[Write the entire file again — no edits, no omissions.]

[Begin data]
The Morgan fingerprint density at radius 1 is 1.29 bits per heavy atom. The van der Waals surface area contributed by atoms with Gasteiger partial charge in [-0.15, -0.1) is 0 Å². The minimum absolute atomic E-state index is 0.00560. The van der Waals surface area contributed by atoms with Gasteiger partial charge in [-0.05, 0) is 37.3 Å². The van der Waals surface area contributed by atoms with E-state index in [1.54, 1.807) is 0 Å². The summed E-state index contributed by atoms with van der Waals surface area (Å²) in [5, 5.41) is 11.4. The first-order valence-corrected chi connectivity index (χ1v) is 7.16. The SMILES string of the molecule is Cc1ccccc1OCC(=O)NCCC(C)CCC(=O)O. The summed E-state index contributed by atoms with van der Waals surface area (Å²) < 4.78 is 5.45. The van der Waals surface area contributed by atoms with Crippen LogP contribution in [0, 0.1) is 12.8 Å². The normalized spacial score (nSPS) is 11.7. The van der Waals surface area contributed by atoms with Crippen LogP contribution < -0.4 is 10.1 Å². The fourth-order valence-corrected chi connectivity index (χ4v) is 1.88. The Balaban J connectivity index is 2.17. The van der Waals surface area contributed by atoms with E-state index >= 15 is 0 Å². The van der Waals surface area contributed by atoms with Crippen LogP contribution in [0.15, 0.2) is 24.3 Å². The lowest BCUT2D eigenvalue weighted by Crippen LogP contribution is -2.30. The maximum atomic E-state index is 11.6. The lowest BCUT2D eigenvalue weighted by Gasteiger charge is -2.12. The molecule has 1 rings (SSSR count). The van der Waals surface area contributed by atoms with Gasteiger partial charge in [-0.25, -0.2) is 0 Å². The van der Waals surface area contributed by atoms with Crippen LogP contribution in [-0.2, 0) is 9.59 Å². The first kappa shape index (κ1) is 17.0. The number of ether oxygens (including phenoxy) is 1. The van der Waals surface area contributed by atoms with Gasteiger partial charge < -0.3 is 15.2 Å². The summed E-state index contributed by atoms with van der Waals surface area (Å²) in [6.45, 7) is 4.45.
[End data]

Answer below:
The Morgan fingerprint density at radius 1 is 1.29 bits per heavy atom. The van der Waals surface area contributed by atoms with Gasteiger partial charge in [-0.15, -0.1) is 0 Å². The minimum absolute atomic E-state index is 0.00560. The van der Waals surface area contributed by atoms with Gasteiger partial charge in [-0.05, 0) is 37.3 Å². The van der Waals surface area contributed by atoms with E-state index in [1.54, 1.807) is 0 Å². The summed E-state index contributed by atoms with van der Waals surface area (Å²) in [5, 5.41) is 11.4. The first-order valence-corrected chi connectivity index (χ1v) is 7.16. The SMILES string of the molecule is Cc1ccccc1OCC(=O)NCCC(C)CCC(=O)O. The summed E-state index contributed by atoms with van der Waals surface area (Å²) < 4.78 is 5.45. The van der Waals surface area contributed by atoms with Crippen LogP contribution in [0, 0.1) is 12.8 Å². The normalized spacial score (nSPS) is 11.7. The van der Waals surface area contributed by atoms with Crippen LogP contribution < -0.4 is 10.1 Å². The fourth-order valence-corrected chi connectivity index (χ4v) is 1.88. The Balaban J connectivity index is 2.17. The van der Waals surface area contributed by atoms with E-state index >= 15 is 0 Å². The van der Waals surface area contributed by atoms with Crippen LogP contribution in [0.15, 0.2) is 24.3 Å². The lowest BCUT2D eigenvalue weighted by Crippen LogP contribution is -2.30. The maximum atomic E-state index is 11.6. The lowest BCUT2D eigenvalue weighted by Gasteiger charge is -2.12. The molecule has 1 rings (SSSR count). The van der Waals surface area contributed by atoms with Gasteiger partial charge in [-0.25, -0.2) is 0 Å². The van der Waals surface area contributed by atoms with Crippen LogP contribution in [-0.2, 0) is 9.59 Å². The first kappa shape index (κ1) is 17.0. The number of ether oxygens (including phenoxy) is 1. The van der Waals surface area contributed by atoms with Gasteiger partial charge < -0.3 is 15.2 Å². The summed E-state index contributed by atoms with van der Waals surface area (Å²) in [6.45, 7) is 4.45.